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Yellowstone National Park looks like a pristine western landscape populated by its wild inhabitants: bison, grizzly bears, and wolves. But the bison do not always range freely, snowmobile noise intrudes upon the park’s profound winter silence, and some tourist villages are located in prime grizzly bear habitat. Despite these problems, the National Park Service has succeeded in reintroducing wolves, allowing wildfires to play their natural role in park forests, and prohibiting a gold mine that would be present in other more typical western landscapes.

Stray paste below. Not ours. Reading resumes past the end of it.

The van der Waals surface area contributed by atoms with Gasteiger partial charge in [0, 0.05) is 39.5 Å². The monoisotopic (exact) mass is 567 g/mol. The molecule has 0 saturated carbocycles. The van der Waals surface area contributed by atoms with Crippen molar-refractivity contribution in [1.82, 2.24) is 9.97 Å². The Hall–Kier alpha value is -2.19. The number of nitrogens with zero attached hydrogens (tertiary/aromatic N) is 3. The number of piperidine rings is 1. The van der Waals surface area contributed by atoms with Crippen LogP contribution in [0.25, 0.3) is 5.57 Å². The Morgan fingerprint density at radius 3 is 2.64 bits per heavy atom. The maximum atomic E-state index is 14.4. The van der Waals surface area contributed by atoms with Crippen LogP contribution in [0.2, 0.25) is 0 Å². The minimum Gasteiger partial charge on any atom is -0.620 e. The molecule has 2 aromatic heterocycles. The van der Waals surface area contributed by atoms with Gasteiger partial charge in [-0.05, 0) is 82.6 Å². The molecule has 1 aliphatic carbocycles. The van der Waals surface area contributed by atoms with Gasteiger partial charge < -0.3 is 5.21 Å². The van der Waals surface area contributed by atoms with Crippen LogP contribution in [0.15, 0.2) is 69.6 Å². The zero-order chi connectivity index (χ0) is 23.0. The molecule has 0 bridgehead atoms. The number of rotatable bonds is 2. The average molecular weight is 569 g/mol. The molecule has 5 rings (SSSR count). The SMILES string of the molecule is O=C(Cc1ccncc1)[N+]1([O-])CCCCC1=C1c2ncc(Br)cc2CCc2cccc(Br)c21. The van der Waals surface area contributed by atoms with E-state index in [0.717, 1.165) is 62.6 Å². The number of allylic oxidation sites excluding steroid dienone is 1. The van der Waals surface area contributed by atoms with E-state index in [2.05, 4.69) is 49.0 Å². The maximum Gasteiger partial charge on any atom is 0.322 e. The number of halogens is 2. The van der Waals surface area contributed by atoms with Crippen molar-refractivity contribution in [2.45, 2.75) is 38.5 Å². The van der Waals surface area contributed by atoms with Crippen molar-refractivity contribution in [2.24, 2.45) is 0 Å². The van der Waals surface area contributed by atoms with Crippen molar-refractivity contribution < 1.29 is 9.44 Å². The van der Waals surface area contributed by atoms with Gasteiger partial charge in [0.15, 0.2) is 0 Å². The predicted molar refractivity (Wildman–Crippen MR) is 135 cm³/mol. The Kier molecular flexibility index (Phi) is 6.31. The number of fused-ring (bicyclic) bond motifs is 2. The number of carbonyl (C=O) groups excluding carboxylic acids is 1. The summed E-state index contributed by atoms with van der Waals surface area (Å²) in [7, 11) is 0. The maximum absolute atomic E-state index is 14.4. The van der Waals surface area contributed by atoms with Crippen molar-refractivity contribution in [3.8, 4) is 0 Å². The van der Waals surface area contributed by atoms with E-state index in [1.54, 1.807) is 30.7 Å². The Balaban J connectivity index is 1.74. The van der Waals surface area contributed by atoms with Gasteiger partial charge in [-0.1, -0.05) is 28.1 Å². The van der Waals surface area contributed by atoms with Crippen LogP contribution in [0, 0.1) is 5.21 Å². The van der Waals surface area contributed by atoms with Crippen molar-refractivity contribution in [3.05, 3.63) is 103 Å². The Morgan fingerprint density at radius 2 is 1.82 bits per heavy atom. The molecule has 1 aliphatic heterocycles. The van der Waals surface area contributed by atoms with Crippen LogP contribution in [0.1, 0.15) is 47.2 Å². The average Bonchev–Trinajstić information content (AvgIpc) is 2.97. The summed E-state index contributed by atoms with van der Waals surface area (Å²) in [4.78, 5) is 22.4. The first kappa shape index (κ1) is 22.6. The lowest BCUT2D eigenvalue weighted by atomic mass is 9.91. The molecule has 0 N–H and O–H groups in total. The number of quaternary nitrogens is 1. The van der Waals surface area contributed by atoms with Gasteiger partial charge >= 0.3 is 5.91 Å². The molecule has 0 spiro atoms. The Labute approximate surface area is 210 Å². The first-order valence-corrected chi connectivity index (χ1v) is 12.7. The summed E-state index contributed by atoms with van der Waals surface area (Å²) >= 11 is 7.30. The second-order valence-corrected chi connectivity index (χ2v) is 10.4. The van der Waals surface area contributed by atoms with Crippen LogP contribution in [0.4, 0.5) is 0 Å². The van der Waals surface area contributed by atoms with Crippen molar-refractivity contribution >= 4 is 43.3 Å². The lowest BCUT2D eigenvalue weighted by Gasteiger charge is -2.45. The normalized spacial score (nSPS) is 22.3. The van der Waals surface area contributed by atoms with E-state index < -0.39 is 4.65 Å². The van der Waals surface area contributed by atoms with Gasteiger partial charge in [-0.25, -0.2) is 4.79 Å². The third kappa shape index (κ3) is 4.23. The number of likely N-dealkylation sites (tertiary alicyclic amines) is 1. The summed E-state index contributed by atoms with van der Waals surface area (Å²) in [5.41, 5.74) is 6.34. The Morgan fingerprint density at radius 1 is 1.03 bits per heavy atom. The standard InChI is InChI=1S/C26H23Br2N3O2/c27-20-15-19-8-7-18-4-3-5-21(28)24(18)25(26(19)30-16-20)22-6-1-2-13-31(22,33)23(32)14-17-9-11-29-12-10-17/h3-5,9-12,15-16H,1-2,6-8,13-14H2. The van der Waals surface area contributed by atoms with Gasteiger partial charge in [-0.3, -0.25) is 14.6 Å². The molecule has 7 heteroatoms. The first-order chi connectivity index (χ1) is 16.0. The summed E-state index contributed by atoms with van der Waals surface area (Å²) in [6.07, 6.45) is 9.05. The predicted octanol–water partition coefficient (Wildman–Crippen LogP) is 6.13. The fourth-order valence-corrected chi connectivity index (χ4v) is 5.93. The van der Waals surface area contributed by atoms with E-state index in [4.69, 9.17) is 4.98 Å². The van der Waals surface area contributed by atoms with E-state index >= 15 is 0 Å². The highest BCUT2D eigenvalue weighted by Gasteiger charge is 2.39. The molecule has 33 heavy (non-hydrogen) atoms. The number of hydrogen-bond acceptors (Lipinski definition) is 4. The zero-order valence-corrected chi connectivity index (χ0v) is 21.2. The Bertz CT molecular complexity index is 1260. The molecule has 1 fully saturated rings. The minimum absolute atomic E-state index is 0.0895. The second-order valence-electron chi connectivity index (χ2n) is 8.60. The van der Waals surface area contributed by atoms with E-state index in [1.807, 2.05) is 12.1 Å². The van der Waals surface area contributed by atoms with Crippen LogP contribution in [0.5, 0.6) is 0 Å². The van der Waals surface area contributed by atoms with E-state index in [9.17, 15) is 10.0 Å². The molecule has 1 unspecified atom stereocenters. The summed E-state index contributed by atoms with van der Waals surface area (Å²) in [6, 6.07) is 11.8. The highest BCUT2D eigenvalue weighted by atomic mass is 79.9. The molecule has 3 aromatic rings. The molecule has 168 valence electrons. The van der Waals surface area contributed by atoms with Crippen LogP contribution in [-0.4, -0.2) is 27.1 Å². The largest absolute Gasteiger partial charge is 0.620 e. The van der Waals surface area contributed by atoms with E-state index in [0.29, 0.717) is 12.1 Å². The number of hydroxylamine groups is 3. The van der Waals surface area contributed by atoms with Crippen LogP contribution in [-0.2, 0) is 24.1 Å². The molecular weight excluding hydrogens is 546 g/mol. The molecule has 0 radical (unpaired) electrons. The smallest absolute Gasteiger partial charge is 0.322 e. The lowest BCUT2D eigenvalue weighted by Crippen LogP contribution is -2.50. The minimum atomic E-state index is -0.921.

Each of these issues—bison, snowmobiles, grizzly bears, wolves, fires, and the New World Mine—was the center of a recent policy-making controversy involving federal politicians, robust debate with interested stakeholders, and discussions about the relevant science. Yet, the outcomes of the controversies varied considerably, depending on politics, science, how well park managers allied themselves with external interests, and public thinking about the effects of park proposals on their access and economies. Michael Yochim examines the primary influences upon contemporary national park policy making and considers how those influences shaped or constrained the final policy. In addition, Yochim considers how park managers may best work within the contemporary policy-making context to preserve national parks.

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